I posted a squib on National Review Online about a robo call I received from (Virginia's primary is Tuesday). The call stressed that he would, if elected, be a down-the-line limited-government conservative who would never raise taxes, would defend life, would enforce immigration laws, and would win the war on terror. The candidate is trying, I said, to meet conservatives "more than halfway."
The response of readers was, shall we say, emphatic. One lady wrote that she would never vote for him as "he is the most disloyal, ill-tempered man and he brings out the worse [sic] in all of us." Several readers made the point that after decades of suffering abuse at McCain's hands, conservatives are not going to fall into line for him now no matter what blandishments he offers.
I know how they feel. The problem with John McCain is not just that he strays. George Bush has strayed from conservatism too. So has Fred Thompson, and certainly, Mitt Romney has as well. But Senator McCain has a knack for saying things in just the tones and accents that liberals prefer.
In 2000, he condemned the late Jerry Falwell and Pat Robertson as "agents of intolerance." In 2004, when Sen. John Kerry was getting his comeuppance from the Swift Boat Veterans for Truth, vets whom he had known during the war and who couldn't remain silent as the Democratic nominee distorted his war record, John McCain weighed in by calling them "dishonorable and dishonest." When the Bush Administration was being vilified as a nest of Torquemadas for using waterboarding on three occasions, McCain came forward to condemn waterboarding as torture.
Senator McCain was a Vietnam hero. Conservatives, in particular, revere him for this. Indeed, his return from the political grave can probably be traced to the moment (October 22) when he joshingly referred to having missed the Woodstock music festival in 1969 because "I was tied up at the time." In that instant he came to personify (for many) the conservative side of the great 1960s chasm that, (Obama's irenic rhetoric notwithstanding) continues to divide our society. Not only was he not smoking pot and lolling in the mud with his girlfriend, you could almost hear Republicans telling themselves that he was standing up to torture at the hands of America's enemies.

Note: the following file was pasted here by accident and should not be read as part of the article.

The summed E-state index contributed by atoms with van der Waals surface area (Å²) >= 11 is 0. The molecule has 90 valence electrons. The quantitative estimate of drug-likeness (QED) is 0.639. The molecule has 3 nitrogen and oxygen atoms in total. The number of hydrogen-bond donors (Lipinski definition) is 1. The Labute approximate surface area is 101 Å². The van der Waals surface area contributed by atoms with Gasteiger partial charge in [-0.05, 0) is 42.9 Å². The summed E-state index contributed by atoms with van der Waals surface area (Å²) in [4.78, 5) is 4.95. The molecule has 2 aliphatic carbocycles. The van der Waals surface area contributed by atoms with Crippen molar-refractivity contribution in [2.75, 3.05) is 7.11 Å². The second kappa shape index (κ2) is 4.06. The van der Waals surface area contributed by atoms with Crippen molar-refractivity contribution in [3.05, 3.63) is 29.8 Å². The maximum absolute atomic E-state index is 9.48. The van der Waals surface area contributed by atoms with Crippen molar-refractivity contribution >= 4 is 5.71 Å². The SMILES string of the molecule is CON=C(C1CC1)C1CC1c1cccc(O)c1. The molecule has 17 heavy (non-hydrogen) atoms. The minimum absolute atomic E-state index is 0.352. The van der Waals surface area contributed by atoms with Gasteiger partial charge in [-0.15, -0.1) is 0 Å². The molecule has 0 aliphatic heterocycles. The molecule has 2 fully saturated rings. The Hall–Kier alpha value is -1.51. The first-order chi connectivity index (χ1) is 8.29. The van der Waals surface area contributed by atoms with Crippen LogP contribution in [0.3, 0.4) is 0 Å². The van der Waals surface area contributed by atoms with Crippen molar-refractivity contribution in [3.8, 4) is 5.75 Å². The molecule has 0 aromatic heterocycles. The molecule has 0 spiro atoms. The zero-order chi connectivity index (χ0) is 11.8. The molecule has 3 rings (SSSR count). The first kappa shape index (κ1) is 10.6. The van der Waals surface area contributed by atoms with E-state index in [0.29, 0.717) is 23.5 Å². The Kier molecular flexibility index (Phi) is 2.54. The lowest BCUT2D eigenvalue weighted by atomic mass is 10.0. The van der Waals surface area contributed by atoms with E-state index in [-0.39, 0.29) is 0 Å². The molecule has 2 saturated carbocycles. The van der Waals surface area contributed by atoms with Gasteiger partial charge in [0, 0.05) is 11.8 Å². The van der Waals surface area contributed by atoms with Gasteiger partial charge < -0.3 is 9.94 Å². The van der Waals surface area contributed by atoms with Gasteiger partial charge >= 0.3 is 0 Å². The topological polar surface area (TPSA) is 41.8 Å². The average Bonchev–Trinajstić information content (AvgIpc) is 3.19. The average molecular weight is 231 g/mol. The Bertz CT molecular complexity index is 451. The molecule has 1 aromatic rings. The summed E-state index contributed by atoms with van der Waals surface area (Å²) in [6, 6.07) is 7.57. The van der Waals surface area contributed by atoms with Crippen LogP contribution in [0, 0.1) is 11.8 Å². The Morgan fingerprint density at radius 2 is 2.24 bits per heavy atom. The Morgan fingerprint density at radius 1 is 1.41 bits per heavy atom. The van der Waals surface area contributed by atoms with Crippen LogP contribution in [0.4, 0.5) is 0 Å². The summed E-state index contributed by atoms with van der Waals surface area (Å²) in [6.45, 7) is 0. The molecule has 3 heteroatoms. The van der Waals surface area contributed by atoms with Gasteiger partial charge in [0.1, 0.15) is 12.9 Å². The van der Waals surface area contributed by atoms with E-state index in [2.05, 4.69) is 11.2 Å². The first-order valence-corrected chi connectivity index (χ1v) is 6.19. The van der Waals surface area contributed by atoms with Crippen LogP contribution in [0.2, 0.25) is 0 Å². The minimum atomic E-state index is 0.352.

And yet, a better man would not stoop to suggesting that military service is the only way to show love of country and sneer that - unlike Mitt Romney - he served for "patriotism not profit." Profit is a four letter word in the McCain vocabulary, whether applied to "Big Pharma" or other businesses.
McCain reaches too hard and too transparently to turn everything into a contest about military service. When Romney observed that Bob Dole wouldn't necessarily be the one he'd want an endorsement from, McCain pronounced himself "very sad and disappointed to see that kind of comment about a person who was an American war hero" and demanded that Romney apologize.
There is a strutting self-righteousness about McCain that goes hand-in-hand with a nitroglycerin temper. He flatters himself that his colleagues in the Senate dislike him because he stands up for principle, while they sell their souls for pork. Not exactly. He is disliked because on many, many occasions he has been disrespectful, belligerent, and vulgar to those who differ with him.
Bradley Smith, former commissioner of the Federal Election Commission and the leading legal scholar on campaign-finance issues, experienced the McCain treatment firsthand. Because Smith opposed limits on political speech, he was denounced as "corrupt" by the senator (as was Commissioner Ellen Weintraub). Smith, who lives modestly, jokes that his wife has complained about the absence of jewels and furs. Though he served on the commission for five years and made several attempts to meet with McCain to discuss the issues, Smith was rebuffed.
The two did accidentally meet outside a hearing room in 2004 when they were both scheduled to testify before the Senate rules committee. At first, McCain grasped Smith's outstretched hand (Smith was in a wheelchair recovering from surgery), but when he recognized his campaign finance opponent he snatched his hand back, snarling "I'm not going to shake your hand. You're a bully. You have no regard for the Constitution. You're corrupt."
Smith, a soft-spoken scholar, ardent patriot, and lifelong conservative Republican, cannot pull the lever for McCain. He is far from alone, and that is the Republican Party's heartbreak in 2008.
By Mona Charen
Reprinted with permission from National Review Online